Excerpt from The Immortal Life of Henrietta Lacks by Rebecca Skloot, plus links to reviews, author biography & more

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The Immortal Life of Henrietta Lacks

by Rebecca Skloot

The Immortal Life of Henrietta Lacks by Rebecca Skloot
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  • First Published:
    Feb 2010, 368 pages
    Paperback:
    Mar 2011, 400 pages

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Book Reviewed by:
Marnie Colton

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Print Excerpt


Deborah and I came from very different cultures: I grew up white and agnostic in the Pacific Northwest, my roots half New York Jew and half Midwestern Protestant; Deborah was a deeply religious black Christian from the South. I tended to leave the room when religion came up in conversation because it made me uncomfortable; Deborah’s family tended toward preaching, faith healings, and sometimes voodoo. She grew up in a black neighborhood that was one of the poorest and most dangerous in the country; I grew up in a safe, quiet middle-class neighborhood in a predominantly white city and went to high school with a total of two black students. I was a science journalist who referred to all things supernatural as “woo-woo stuff”; Deborah believed Henrietta’s spirit lived on in her cells, controlling the life of anyone who crossed its paths. Including me.

“How else do you explain why your science teacher knew her real name when everyone else called her Helen Lane?” Deborah would say. “She was trying to get your attention.” This thinking would apply to everything in my life: when I married while writing this book, it was because Henrietta wanted someone to take care of me while I worked. When I divorced, it was because she’d decided he was getting in the way of the book. When an editor who insisted I take the Lacks family out of the book was injured in a mysterious accident, Deborah said that’s what happens when you piss Henrietta off.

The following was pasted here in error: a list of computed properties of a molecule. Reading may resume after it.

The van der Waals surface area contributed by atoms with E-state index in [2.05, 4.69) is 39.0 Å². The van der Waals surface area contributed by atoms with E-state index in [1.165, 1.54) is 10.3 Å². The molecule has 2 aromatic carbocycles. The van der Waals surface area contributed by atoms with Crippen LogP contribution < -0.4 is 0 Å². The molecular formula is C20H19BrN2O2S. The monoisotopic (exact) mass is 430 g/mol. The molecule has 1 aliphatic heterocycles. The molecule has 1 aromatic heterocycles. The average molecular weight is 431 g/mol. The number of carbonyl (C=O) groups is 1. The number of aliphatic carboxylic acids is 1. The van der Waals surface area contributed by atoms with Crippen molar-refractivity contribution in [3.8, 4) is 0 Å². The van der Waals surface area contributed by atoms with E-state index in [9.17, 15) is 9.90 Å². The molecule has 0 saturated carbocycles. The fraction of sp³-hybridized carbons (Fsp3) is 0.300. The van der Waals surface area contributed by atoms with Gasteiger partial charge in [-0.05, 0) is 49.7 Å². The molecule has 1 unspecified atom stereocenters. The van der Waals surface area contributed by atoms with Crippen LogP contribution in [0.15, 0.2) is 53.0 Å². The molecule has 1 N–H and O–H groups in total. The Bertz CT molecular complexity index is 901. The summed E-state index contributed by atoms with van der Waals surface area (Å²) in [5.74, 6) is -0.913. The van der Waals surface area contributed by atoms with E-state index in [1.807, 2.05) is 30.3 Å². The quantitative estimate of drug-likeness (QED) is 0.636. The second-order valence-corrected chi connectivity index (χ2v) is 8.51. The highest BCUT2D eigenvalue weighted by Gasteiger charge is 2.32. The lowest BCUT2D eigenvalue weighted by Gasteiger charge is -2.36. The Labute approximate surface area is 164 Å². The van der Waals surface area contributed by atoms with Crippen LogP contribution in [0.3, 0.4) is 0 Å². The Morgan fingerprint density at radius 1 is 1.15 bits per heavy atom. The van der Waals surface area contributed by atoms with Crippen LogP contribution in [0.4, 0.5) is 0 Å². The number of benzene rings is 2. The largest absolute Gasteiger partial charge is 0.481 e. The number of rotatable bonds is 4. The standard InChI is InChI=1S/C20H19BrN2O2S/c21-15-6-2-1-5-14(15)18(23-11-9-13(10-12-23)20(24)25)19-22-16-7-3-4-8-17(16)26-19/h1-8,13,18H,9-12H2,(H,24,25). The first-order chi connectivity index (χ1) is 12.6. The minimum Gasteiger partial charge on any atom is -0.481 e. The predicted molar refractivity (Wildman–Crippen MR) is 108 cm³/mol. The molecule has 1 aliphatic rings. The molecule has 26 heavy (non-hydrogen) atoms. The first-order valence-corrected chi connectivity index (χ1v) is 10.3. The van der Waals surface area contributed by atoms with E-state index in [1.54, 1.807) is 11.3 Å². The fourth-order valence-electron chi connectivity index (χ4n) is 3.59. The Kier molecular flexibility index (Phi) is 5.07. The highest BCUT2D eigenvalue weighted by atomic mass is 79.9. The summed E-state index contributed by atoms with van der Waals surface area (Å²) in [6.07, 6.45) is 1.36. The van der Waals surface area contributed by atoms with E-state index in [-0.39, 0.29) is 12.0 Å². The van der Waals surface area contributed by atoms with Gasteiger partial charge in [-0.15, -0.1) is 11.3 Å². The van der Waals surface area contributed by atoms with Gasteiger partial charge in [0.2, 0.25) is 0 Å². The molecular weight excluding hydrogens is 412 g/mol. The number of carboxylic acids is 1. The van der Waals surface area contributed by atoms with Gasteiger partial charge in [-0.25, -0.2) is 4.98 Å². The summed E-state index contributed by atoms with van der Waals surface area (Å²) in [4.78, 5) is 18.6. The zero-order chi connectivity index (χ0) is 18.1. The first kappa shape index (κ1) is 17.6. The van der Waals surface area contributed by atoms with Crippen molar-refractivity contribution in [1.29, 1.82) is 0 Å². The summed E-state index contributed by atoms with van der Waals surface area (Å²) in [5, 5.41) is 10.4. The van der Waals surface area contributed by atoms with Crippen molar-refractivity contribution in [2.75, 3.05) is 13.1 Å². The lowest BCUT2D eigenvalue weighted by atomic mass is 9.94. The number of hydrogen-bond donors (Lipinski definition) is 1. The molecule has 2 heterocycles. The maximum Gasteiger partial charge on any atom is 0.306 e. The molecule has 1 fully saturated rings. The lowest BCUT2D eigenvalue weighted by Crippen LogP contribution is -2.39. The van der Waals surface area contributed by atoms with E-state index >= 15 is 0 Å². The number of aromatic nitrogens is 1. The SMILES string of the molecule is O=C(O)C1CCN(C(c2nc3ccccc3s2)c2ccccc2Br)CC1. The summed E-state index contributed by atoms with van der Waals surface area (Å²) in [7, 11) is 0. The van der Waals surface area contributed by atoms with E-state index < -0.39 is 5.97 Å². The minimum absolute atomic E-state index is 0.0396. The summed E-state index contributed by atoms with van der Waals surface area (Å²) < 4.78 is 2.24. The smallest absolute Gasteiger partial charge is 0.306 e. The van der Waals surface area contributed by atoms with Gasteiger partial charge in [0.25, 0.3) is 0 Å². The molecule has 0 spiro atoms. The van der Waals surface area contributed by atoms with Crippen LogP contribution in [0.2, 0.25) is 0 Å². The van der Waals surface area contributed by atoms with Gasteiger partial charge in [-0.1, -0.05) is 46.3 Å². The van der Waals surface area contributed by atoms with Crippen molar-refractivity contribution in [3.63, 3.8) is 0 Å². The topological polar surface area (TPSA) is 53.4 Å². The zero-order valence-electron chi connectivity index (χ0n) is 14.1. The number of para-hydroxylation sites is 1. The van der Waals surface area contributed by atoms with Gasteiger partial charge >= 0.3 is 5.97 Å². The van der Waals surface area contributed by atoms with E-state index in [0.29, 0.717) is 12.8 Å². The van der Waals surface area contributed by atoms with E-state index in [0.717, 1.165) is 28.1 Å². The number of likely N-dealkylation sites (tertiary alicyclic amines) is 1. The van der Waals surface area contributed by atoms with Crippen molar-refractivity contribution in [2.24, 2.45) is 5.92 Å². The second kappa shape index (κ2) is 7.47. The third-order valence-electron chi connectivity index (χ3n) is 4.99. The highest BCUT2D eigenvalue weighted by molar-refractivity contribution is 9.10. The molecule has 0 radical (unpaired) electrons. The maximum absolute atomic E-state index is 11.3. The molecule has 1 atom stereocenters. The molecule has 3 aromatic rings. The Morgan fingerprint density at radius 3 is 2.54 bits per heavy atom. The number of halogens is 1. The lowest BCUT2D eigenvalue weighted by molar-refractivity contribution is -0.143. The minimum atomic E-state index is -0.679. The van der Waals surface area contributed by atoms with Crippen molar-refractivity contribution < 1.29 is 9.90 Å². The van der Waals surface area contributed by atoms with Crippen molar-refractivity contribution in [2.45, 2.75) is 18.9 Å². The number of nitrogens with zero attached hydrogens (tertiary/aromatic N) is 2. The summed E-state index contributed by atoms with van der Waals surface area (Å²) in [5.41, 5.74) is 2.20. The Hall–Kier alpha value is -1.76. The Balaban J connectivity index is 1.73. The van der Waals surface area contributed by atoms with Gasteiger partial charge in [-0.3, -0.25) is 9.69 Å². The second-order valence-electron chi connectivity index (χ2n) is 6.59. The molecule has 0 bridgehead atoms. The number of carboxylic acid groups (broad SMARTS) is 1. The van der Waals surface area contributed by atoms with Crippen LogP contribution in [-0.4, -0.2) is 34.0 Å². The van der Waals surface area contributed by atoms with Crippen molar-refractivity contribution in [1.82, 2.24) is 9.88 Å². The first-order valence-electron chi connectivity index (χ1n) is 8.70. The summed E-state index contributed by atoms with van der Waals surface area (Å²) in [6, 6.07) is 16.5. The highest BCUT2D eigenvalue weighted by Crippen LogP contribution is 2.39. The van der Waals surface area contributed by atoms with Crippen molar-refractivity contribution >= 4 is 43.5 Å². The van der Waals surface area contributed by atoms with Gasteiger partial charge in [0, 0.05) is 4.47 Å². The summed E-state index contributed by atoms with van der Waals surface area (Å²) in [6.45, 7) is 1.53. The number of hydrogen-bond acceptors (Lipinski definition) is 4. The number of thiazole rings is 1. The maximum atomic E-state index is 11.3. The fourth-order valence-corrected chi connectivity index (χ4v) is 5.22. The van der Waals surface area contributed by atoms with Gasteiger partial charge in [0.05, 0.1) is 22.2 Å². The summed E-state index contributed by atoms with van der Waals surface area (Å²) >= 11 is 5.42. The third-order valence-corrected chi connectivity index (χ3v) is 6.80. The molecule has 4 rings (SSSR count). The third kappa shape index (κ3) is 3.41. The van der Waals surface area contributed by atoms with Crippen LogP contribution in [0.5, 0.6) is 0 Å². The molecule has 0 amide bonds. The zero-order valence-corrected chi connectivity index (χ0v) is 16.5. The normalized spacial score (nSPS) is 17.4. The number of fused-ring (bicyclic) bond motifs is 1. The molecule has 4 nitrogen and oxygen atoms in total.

The Lackses challenged everything I thought I knew about faith, science, journalism, and race. Ultimately, this book is the result. It’s not only the story of HeLa cells and Henrietta Lacks, but of Henrietta’s family—particularly Deborah—and their lifelong struggle to make peace with the existence of those cells, and the science that made them possible.

Excerpted from The Immortal Life of Henrietta Lacks by Rebecca Skloot Copyright © 2010 by Rebecca Skloot. Excerpted by permission of Crown, a division of Random House, Inc. All rights reserved. No part of this excerpt may be reproduced or reprinted without permission in writing from the publisher.

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